Victory stories are usually pretty simple: As I once heard a guy in an AA meeting put it, “I got drunk, it got worse, I got here.” By spring I had signed up for an alcoholism education class at my Cambridge health plan, where a tall, easy-going fellow named Rich,[NAME MAY CHANGE] a few years older than I, talked each week about the ravages of the disease. I thought he was an idiot. I would go home after class and pour huge tumblers of bourbon and brood about what he’d said. He was too tall, too kind, too unhip. Clearly there had been some mistake – the medical literature had left out a category for tragic heroines with brilliant futures who loved their whiskey. Then the next week I would stagger back in to continue my education.
My gentle teacher did two things that were invaluable. The first was that he seemed to expect nothing from his audience: He didn’t browbeat us, or try to herd us into sobriety, or even ask us to come back. The second was that he gave a Buddhist-like interpretation of how to survive life without alcohol that had been left out of every pamphlet I’d ever read. Throughout my drinking I had assumed that the slide into alcoholism was a fait-accompli failure – that you’d already lost the battle, and were consequently beyond redemption.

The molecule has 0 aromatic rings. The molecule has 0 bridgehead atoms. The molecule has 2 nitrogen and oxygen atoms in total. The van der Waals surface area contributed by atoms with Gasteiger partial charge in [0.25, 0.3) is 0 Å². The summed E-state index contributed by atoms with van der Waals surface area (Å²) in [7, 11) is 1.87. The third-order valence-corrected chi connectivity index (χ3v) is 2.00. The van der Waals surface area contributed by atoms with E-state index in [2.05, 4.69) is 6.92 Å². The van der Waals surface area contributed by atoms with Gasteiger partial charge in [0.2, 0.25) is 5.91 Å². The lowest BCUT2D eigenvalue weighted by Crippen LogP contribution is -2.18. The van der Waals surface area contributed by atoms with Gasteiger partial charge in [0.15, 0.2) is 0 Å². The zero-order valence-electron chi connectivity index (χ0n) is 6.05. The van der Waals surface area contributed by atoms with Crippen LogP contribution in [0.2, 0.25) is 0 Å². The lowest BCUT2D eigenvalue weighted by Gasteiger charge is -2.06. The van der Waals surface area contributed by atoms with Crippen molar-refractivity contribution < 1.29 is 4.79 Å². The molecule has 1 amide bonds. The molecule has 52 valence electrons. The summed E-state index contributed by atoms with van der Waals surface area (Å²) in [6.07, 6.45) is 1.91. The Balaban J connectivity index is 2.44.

The best one could hope for, I assumed, was a shaky, vigilant life of bleak anxiety. Rich acceded the battle, but none of the rest. The concept of AA, he told us in the final class, was one of surrender. I rolled my eyes; I had heard this before. And surrender, he went on – deciding to lay down the weapon, and walk away from the fight – was a way to get back all your power.